It is rare for a single hospital death to become the subject of multiple-day stories in the major national newspapers and play on one evening television news program after another. But the tragic demise of a young volunteer subject at Johns Hopkins Hospital did. Why? In matters medical, a lot depends on trust. In the public mind, Johns Hopkins may be the medical gold standard; the very week of the event saw it atop U.S. News and World Report's "best medical center" list. Dramatic failings by trusted institutions attract attention.

So does disagreement. The dramatic ban on all human subjects research handed down by the Department of Health and Human Services (HHS) Office of Human Research Protection (OHRP) drew a feisty, outraged response from Johns Hopkins management. Here were the government of the United States and a leading academic institution fighting about a rule violation. For the press, it doesn't get much better than that. The frenzy subsided only when Johns Hopkins was let out of jail, with parole conditions, after serving 3 days. The controversy hasn't been good for our profession either: The New York Times editorial page headline was "Death at the Hands of Science."

What can be learned from all this? Several things about this case are special. It was a rare kind of study: a "challenge" trial in which hexamethonium, a drug not currently approved by the Food and Drug Administration (FDA), was used to induce asthma-like symptoms in healthy subjects. Federally funded experiments such as the Hopkins study are overseen by OHRP, an office that lived at NIH until last year but was moved downtown to the HHS secretary's office after a well-publicized death last year during a gene therapy trial at the University of Pennsylvania. (Clinical trials performed to support a new drug or device application are regulated by the FDA; some centers have dual oversight for everything.)

The report of the OHRP asserts that the Hopkins Institutional Review Board (IRB) (required under law to approve protocols and monitor informed consent for experiments involving human subjects) and/or the principal investigator (i) failed to find earlier literature demonstrating risks associated with hexamethonium, (ii) didn't check its regulatory status, and (iii) didn't use a proper informed consent procedure. It is hard to read the OHRP findings without concluding that the process at Hopkins was out of compliance. But the report contains charges strangely reminiscent of those in well-publicized past actions against other medical centers. That suggests that the problem may be a systemic one. (It also makes one wonder why we don't learn more from the misfortunes of others!)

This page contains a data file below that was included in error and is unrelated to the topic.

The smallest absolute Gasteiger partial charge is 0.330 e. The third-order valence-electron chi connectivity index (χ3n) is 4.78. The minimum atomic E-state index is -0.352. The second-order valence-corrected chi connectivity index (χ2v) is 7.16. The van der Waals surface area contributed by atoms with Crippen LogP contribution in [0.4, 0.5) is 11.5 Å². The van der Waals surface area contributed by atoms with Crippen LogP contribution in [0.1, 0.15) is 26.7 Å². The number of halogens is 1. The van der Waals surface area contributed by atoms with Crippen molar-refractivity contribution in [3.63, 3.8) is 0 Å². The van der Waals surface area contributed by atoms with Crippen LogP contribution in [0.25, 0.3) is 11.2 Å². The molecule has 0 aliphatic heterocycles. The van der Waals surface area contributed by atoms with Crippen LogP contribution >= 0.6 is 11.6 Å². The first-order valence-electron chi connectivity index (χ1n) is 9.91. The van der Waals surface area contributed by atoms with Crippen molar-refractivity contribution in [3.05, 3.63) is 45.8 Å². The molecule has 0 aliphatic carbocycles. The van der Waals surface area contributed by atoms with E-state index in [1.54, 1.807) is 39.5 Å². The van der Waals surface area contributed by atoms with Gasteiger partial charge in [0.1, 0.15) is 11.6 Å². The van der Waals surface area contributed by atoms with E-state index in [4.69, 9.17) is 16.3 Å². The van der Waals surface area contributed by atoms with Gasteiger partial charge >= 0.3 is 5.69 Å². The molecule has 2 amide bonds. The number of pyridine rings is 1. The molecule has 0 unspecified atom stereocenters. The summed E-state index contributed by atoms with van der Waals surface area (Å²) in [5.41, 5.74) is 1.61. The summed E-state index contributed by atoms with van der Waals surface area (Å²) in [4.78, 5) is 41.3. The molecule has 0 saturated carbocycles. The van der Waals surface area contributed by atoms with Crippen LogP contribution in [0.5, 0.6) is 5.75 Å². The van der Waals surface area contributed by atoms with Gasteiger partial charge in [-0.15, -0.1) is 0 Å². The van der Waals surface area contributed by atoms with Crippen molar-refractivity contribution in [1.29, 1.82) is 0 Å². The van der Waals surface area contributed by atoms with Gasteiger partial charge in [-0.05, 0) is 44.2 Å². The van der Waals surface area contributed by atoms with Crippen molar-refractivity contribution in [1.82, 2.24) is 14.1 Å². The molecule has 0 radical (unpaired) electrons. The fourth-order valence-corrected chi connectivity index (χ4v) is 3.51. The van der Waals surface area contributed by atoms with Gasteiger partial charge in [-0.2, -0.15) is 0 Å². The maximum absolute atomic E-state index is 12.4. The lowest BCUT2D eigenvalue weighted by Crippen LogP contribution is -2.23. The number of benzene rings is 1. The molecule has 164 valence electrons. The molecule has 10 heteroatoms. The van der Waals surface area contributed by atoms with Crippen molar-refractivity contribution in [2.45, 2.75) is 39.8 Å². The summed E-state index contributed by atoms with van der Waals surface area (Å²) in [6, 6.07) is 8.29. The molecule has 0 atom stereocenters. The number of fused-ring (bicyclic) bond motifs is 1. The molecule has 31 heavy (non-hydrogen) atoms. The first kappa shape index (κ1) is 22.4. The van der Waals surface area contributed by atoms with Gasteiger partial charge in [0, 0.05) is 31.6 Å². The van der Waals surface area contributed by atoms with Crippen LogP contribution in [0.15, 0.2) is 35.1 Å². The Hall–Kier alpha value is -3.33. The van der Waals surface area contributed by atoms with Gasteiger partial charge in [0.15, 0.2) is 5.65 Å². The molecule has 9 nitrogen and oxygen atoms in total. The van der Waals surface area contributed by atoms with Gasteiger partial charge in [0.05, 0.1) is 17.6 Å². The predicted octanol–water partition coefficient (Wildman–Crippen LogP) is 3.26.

The heated Hopkins response put me in mind of the tensions that arose when the FDA inspected IRBs in the late 1970s. People with badges had to be sent into academic institutions that were pursuing fine work with high purpose, saying that they were from the government and had come to help. The investigators probably thought: "Who are these folks to tell us how to do our experiment?" Most of the time, the regulators and the regulated managed to work things out, but it did become clear that a lot was being asked of the IRBs.

We are asking even more now. Conversations with IRB members reveal deep concern about the workload imposed on busy faculty, and the increasing requirements for support staff. Universities are doing more and more clinical trials, and the dual oversight by the FDA and OHRP adds confusion. And as the transaction volume is increasing, a series of adverse events has intensified oversight, adding to the pressure on the institutions and their IRBs.

The problem thus looks like a system problem rather than only a Hopkins problem. A retrofit of the oversight process is overdue; HHS needs to decide how to manage IRBs without bureaucratic collision. Universities, having been told for years to invest more resources in patient protection, need to deliver more administrative leadership and staff support; or faculty members, who dislike growth in administrative budgets, may have to give the process even more of their time. And the public may have to suspend its predilection for placing blame and accept that even a perfect system, alas, will not be risk-free.